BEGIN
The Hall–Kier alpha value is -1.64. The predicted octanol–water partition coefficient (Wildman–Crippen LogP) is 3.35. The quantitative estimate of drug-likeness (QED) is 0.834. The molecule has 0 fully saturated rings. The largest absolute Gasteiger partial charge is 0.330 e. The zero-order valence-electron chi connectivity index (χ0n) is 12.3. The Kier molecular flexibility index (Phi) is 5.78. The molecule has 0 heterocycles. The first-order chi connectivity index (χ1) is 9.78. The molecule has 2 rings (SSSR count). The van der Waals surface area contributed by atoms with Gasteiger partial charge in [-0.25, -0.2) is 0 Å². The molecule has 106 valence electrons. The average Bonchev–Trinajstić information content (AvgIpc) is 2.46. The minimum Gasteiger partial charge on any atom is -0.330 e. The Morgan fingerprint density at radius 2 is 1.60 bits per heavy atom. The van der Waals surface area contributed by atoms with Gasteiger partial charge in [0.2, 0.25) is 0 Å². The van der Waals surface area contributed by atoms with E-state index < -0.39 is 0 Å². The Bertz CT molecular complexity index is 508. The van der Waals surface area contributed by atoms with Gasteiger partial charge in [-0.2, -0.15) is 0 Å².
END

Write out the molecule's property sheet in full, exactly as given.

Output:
The Hall–Kier alpha value is -1.64. The predicted octanol–water partition coefficient (Wildman–Crippen LogP) is 3.35. The quantitative estimate of drug-likeness (QED) is 0.834. The molecule has 0 fully saturated rings. The largest absolute Gasteiger partial charge is 0.330 e. The zero-order valence-electron chi connectivity index (χ0n) is 12.3. The Kier molecular flexibility index (Phi) is 5.78. The molecule has 0 heterocycles. The first-order chi connectivity index (χ1) is 9.78. The molecule has 2 rings (SSSR count). The van der Waals surface area contributed by atoms with Gasteiger partial charge in [-0.25, -0.2) is 0 Å². The molecule has 106 valence electrons. The average Bonchev–Trinajstić information content (AvgIpc) is 2.46. The minimum Gasteiger partial charge on any atom is -0.330 e. The Morgan fingerprint density at radius 2 is 1.60 bits per heavy atom. The van der Waals surface area contributed by atoms with Gasteiger partial charge in [0.2, 0.25) is 0 Å². The van der Waals surface area contributed by atoms with E-state index < -0.39 is 0 Å². The Bertz CT molecular complexity index is 508. The van der Waals surface area contributed by atoms with Gasteiger partial charge in [-0.2, -0.15) is 0 Å².